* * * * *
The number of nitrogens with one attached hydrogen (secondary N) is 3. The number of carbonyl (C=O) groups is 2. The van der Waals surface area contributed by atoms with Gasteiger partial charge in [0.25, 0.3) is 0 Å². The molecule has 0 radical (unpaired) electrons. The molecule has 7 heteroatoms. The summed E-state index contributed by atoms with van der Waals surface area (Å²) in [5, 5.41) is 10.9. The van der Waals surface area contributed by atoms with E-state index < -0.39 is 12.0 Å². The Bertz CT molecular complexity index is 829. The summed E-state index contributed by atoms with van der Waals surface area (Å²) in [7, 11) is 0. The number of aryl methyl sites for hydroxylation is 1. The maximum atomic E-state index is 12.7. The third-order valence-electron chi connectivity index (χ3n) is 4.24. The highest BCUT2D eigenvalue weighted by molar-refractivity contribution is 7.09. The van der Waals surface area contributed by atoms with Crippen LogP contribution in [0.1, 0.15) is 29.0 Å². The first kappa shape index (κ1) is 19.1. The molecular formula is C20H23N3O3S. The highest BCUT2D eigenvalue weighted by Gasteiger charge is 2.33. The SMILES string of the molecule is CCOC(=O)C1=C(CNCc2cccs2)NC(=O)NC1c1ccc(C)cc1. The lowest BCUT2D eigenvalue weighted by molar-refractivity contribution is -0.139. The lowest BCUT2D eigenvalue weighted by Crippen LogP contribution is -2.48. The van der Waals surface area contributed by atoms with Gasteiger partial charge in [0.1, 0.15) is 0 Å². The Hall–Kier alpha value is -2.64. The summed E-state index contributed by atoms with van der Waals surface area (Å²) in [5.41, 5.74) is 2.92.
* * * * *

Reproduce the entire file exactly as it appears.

The number of nitrogens with one attached hydrogen (secondary N) is 3. The number of carbonyl (C=O) groups is 2. The van der Waals surface area contributed by atoms with Gasteiger partial charge in [0.25, 0.3) is 0 Å². The molecule has 0 radical (unpaired) electrons. The molecule has 7 heteroatoms. The summed E-state index contributed by atoms with van der Waals surface area (Å²) in [5, 5.41) is 10.9. The van der Waals surface area contributed by atoms with E-state index < -0.39 is 12.0 Å². The Bertz CT molecular complexity index is 829. The summed E-state index contributed by atoms with van der Waals surface area (Å²) in [7, 11) is 0. The number of aryl methyl sites for hydroxylation is 1. The maximum atomic E-state index is 12.7. The third-order valence-electron chi connectivity index (χ3n) is 4.24. The highest BCUT2D eigenvalue weighted by molar-refractivity contribution is 7.09. The van der Waals surface area contributed by atoms with Crippen LogP contribution in [0.1, 0.15) is 29.0 Å². The first kappa shape index (κ1) is 19.1. The molecular formula is C20H23N3O3S. The highest BCUT2D eigenvalue weighted by Gasteiger charge is 2.33. The SMILES string of the molecule is CCOC(=O)C1=C(CNCc2cccs2)NC(=O)NC1c1ccc(C)cc1. The lowest BCUT2D eigenvalue weighted by molar-refractivity contribution is -0.139. The lowest BCUT2D eigenvalue weighted by Crippen LogP contribution is -2.48. The van der Waals surface area contributed by atoms with Gasteiger partial charge in [0.1, 0.15) is 0 Å². The Hall–Kier alpha value is -2.64. The summed E-state index contributed by atoms with van der Waals surface area (Å²) in [5.41, 5.74) is 2.92.